These people are held a tiny cell in extreme isolation and sensory deprivation for 22 to 24 hours a day, often for months or years, sometimes decades. The conditions of isolation often lead to serious psychological harm; over 40% of suicides in New York prisons in 2014 and 2015 took place in solitary, despite the fact that they only represent 7% of the inmate population.

“I did two years in the solitary confinement. It really affected me. Gave me flashbacks,” said Tony Simon, of Bedford-Stuyvesant, who served over 30 years in prison.

“One time I was visiting my niece’s house, and I got on the elevator, and had a terrible panic attack. I felt like I was back in solitary. It’s like being in a coffin.”

Click here to read the full article about CAIC’s Advocacy Day on Gothamist.

NEWS: How the Landmark Settlement Will—and Will Not—Change Solitary Confinement in New York’s Prisons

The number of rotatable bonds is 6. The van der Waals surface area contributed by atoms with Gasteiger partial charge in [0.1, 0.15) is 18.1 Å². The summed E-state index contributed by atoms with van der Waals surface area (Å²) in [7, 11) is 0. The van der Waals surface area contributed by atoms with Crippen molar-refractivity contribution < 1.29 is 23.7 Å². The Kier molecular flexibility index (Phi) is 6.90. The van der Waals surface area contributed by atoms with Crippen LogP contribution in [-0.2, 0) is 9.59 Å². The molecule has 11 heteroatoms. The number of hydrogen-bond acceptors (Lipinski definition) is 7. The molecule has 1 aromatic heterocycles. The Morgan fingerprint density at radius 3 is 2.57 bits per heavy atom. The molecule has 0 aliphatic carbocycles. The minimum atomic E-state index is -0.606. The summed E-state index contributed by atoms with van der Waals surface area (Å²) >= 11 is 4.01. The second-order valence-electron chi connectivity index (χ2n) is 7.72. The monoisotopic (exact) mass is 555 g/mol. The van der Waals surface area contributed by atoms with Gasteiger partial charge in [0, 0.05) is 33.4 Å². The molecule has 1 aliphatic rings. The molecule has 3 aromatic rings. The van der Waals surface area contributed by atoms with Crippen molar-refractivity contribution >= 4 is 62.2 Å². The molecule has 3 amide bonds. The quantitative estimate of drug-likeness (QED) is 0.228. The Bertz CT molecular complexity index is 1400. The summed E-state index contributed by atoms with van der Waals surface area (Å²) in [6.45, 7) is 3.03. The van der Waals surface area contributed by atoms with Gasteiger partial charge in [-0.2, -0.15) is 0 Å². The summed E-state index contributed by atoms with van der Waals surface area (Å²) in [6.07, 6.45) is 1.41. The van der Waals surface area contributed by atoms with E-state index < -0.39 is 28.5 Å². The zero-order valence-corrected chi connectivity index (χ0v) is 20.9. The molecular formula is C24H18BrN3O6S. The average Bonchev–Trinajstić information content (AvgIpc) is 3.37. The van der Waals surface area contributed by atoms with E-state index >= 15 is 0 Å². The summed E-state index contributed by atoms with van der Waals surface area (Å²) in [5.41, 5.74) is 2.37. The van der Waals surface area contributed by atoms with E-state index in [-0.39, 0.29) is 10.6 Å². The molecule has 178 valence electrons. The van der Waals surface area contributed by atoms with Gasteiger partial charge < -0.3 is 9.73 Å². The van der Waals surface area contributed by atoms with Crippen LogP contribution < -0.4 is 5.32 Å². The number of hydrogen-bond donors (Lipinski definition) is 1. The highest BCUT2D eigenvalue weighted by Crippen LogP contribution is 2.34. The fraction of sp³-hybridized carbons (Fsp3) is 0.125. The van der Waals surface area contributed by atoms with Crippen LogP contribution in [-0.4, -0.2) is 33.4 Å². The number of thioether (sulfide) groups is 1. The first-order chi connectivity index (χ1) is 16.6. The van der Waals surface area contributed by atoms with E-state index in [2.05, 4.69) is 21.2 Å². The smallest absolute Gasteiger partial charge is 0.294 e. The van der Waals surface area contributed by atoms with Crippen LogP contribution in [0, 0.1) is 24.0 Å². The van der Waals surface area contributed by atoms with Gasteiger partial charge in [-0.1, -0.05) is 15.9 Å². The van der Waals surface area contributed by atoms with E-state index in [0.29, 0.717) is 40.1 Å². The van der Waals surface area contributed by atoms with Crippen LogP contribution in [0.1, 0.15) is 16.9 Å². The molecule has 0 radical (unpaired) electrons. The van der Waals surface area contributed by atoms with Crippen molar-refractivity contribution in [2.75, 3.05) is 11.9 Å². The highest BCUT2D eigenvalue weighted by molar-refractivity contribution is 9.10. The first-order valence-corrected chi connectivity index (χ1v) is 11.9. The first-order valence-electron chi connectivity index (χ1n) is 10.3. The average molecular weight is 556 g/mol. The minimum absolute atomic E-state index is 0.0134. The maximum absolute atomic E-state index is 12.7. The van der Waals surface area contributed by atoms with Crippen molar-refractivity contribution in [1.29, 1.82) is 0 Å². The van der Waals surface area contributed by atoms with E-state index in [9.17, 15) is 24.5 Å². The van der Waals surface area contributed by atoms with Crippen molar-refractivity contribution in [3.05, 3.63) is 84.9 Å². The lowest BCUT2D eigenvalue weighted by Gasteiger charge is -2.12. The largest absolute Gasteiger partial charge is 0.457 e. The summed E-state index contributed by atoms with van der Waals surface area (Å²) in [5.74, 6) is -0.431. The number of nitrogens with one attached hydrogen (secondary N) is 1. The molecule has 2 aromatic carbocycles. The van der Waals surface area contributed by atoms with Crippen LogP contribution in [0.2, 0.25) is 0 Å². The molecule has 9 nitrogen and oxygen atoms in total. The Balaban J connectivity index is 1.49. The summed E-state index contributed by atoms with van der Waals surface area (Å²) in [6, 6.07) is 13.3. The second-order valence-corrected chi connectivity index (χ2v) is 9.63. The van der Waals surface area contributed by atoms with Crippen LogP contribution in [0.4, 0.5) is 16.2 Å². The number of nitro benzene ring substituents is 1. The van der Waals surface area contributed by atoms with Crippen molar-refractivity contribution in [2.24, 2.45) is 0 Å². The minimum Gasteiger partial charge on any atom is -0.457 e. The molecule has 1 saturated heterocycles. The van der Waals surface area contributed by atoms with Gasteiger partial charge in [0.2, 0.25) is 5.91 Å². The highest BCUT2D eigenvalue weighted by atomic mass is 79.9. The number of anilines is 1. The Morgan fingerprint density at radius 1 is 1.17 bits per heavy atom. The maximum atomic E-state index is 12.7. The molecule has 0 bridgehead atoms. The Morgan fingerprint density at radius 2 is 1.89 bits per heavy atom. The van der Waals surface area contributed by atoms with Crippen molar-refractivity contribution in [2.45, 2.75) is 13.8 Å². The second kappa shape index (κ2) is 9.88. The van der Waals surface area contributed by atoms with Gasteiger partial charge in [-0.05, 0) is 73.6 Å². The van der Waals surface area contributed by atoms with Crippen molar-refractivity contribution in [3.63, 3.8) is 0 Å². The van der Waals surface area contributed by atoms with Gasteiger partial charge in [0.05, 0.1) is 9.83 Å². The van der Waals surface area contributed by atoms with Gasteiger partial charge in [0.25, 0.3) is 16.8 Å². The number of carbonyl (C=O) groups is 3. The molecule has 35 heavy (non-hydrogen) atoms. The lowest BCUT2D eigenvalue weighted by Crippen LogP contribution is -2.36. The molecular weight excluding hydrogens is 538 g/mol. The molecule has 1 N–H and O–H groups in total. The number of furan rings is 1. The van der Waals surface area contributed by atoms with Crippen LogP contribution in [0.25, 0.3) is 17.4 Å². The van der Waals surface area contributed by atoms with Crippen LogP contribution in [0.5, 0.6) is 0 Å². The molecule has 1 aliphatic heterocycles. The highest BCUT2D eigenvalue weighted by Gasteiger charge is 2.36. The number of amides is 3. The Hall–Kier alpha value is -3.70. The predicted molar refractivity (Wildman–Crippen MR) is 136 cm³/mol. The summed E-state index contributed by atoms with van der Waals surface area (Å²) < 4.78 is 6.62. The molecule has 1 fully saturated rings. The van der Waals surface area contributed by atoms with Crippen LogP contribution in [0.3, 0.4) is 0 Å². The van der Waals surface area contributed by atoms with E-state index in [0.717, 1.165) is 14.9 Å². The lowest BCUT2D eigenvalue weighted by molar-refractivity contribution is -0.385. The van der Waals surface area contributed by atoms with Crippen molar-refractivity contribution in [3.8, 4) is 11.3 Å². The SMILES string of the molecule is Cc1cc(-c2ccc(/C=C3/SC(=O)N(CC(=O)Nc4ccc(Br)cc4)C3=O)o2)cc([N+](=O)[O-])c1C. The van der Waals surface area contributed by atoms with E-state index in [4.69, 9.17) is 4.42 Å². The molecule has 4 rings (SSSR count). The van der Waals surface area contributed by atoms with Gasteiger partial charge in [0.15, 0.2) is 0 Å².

By Jean Casella. Excerpted from Solitary Watch.

The settlement announced Wednesday by the New York Civil Liberties Union in the Peoples v Fischer case brings broad, deep, and meaningful change to the way New York utilizes solitary confinement in its state prisons. It is a significant and hard-won victory for the plaintiffs, their attorneys, and the hundreds of advocates who have long been battling the widespread use of solitary in the state.

Media hailed the changes as an “overhaul” of solitary confinement in New York. Governor Andrew Cuomo’s chief counsel, Alphonso David, called the agreement “radical and groundbreaking,” and told the New York Times that the governor “saw the lawsuit as an opportunity to make New York prisons a model for the country.”